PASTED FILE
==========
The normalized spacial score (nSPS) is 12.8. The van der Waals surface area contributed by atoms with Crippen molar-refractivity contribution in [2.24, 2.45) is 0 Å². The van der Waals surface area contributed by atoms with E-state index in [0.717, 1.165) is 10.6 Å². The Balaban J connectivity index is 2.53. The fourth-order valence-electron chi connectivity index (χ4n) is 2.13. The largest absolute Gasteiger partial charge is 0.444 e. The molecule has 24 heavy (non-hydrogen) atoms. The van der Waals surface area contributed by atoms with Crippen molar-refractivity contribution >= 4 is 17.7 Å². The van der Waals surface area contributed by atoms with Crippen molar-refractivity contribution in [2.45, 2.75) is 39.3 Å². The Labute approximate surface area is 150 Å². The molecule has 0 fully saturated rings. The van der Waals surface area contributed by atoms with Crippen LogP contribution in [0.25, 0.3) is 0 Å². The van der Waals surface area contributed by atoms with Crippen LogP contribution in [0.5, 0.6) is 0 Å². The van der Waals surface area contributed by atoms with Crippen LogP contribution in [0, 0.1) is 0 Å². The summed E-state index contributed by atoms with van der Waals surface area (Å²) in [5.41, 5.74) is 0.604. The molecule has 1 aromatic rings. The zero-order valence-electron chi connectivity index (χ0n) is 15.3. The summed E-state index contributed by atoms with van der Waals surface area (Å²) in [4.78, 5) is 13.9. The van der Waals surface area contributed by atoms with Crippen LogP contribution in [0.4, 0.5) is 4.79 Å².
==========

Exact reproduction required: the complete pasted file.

The normalized spacial score (nSPS) is 12.8. The van der Waals surface area contributed by atoms with Crippen molar-refractivity contribution in [2.24, 2.45) is 0 Å². The van der Waals surface area contributed by atoms with E-state index in [0.717, 1.165) is 10.6 Å². The Balaban J connectivity index is 2.53. The fourth-order valence-electron chi connectivity index (χ4n) is 2.13. The largest absolute Gasteiger partial charge is 0.444 e. The molecule has 24 heavy (non-hydrogen) atoms. The van der Waals surface area contributed by atoms with Crippen molar-refractivity contribution >= 4 is 17.7 Å². The van der Waals surface area contributed by atoms with Crippen molar-refractivity contribution in [2.45, 2.75) is 39.3 Å². The Labute approximate surface area is 150 Å². The molecule has 0 fully saturated rings. The van der Waals surface area contributed by atoms with Crippen LogP contribution in [0.25, 0.3) is 0 Å². The van der Waals surface area contributed by atoms with Crippen LogP contribution in [0.5, 0.6) is 0 Å². The van der Waals surface area contributed by atoms with Crippen LogP contribution in [0, 0.1) is 0 Å². The summed E-state index contributed by atoms with van der Waals surface area (Å²) in [5.41, 5.74) is 0.604. The molecule has 1 aromatic rings. The zero-order valence-electron chi connectivity index (χ0n) is 15.3. The summed E-state index contributed by atoms with van der Waals surface area (Å²) in [4.78, 5) is 13.9. The van der Waals surface area contributed by atoms with Crippen LogP contribution in [0.4, 0.5) is 4.79 Å².